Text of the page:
A lot of time is spent underground, but a big part of the game is to bring the materials back up to the surface.  There you make your crafting table, house, and forge.  Days and nights pass.  At night the monsters from the caves come out and roam the surface, and you’d better be in your house with the doors shut!

This is a very brief synopsis of an amazing virtual world that is already being used in classrooms and by families to provide cooperative and fun learning. You can find one such example, The Massively Minecraft Network, here.

One group who could benefit from understanding and playing Minecraft is psychodynamic psychotherapists, especially psychoanalytically-oriented ones.

For decades, psychology textbooks have used the iceberg to explain Freud’s early topographical model of the mind.  It’s the one I grew up as a therapist with, and you probably did too.  One version is this one:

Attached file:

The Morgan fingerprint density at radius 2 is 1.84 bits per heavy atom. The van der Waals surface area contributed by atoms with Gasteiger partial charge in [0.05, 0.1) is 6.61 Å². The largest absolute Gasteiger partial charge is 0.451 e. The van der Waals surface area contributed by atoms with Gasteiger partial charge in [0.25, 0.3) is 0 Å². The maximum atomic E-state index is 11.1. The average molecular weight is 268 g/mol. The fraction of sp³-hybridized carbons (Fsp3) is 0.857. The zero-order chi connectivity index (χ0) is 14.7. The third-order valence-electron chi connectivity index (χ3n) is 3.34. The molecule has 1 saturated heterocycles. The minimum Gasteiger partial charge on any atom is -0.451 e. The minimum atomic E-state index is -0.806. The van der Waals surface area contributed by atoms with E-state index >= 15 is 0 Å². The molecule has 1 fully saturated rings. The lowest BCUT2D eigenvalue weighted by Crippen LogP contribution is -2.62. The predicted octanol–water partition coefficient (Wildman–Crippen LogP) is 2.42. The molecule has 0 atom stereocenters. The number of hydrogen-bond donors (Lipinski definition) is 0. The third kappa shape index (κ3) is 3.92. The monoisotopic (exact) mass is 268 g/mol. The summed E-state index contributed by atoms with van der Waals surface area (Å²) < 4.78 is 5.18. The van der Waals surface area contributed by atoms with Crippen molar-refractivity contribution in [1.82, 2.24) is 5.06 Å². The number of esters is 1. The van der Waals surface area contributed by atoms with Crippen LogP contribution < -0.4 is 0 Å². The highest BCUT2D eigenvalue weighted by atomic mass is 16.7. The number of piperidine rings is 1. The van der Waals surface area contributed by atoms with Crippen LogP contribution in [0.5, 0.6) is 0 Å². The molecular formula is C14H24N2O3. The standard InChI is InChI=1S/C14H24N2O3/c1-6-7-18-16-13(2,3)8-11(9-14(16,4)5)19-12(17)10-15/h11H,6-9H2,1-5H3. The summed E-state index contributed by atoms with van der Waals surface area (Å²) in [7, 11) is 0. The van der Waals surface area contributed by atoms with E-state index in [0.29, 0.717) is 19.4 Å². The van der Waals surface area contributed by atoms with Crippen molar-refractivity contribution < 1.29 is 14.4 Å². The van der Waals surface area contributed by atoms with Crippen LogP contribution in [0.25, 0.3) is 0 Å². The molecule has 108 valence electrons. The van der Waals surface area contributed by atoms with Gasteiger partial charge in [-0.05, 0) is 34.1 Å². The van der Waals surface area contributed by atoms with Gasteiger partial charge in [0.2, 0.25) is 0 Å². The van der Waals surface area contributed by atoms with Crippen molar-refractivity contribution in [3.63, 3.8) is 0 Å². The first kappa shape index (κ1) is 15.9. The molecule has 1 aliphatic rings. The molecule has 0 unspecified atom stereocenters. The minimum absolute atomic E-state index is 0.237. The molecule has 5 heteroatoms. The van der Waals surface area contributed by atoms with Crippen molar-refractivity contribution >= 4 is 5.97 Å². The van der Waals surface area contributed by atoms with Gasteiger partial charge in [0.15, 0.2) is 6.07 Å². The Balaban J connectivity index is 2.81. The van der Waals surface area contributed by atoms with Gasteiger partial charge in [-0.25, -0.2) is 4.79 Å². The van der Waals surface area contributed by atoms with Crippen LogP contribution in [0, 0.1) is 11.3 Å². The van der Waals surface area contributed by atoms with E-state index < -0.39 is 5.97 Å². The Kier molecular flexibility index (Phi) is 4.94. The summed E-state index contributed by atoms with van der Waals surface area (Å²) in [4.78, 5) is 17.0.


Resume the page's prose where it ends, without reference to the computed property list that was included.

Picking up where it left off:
Photo found on

The topographical model introduces the concepts of the conscious, the preconscious, and the unconscious.  Freud was ultimately dissatisfied with this model, and moved on to his structural theoretical model of Id, Ego and Superego.  I wonder if he would have done so if he’d been able to play Minecraft.

Two of the deficits of the topographical model as pictured by an iceberg are its static nature and its failure to locate where and how psychotherapy works.  The second deficit derives from the first.  Psychodynamic therapy is as the name suggests, a moving process.  Now imagine playing the game I described above, and you have a dynamic model.  There is the conscious surface that changes over time, is constantly changing and growing, where things are visible.  There are the caverns and depths which are the unconscious.  And there is the preconscious twilight and night, when the monsters and creatures from the unconscious slip up to the surface and terrify us.